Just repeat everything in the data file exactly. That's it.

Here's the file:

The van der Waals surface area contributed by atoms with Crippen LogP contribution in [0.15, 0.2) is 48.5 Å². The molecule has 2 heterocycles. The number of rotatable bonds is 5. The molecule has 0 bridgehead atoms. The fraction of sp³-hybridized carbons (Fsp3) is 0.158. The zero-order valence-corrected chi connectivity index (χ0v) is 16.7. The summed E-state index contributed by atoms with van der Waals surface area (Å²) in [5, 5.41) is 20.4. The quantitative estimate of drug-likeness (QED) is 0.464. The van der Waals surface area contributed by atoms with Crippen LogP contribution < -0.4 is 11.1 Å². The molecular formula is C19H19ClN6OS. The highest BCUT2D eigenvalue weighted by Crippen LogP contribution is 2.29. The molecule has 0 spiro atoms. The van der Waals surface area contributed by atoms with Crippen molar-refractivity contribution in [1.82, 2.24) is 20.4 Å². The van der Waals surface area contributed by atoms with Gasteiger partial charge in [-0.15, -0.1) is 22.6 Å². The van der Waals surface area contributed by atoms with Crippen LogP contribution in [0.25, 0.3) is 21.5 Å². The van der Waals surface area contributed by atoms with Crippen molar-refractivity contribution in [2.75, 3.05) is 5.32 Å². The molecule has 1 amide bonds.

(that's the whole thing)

The van der Waals surface area contributed by atoms with Crippen LogP contribution in [0.15, 0.2) is 48.5 Å². The molecule has 2 heterocycles. The number of rotatable bonds is 5. The molecule has 0 bridgehead atoms. The fraction of sp³-hybridized carbons (Fsp3) is 0.158. The zero-order valence-corrected chi connectivity index (χ0v) is 16.7. The summed E-state index contributed by atoms with van der Waals surface area (Å²) in [5, 5.41) is 20.4. The quantitative estimate of drug-likeness (QED) is 0.464. The van der Waals surface area contributed by atoms with Crippen LogP contribution < -0.4 is 11.1 Å². The molecular formula is C19H19ClN6OS. The highest BCUT2D eigenvalue weighted by Crippen LogP contribution is 2.29. The molecule has 0 spiro atoms. The van der Waals surface area contributed by atoms with Crippen molar-refractivity contribution in [1.82, 2.24) is 20.4 Å². The van der Waals surface area contributed by atoms with Gasteiger partial charge in [-0.15, -0.1) is 22.6 Å². The van der Waals surface area contributed by atoms with Crippen LogP contribution in [0.25, 0.3) is 21.5 Å². The van der Waals surface area contributed by atoms with Crippen molar-refractivity contribution in [2.75, 3.05) is 5.32 Å². The molecule has 1 amide bonds.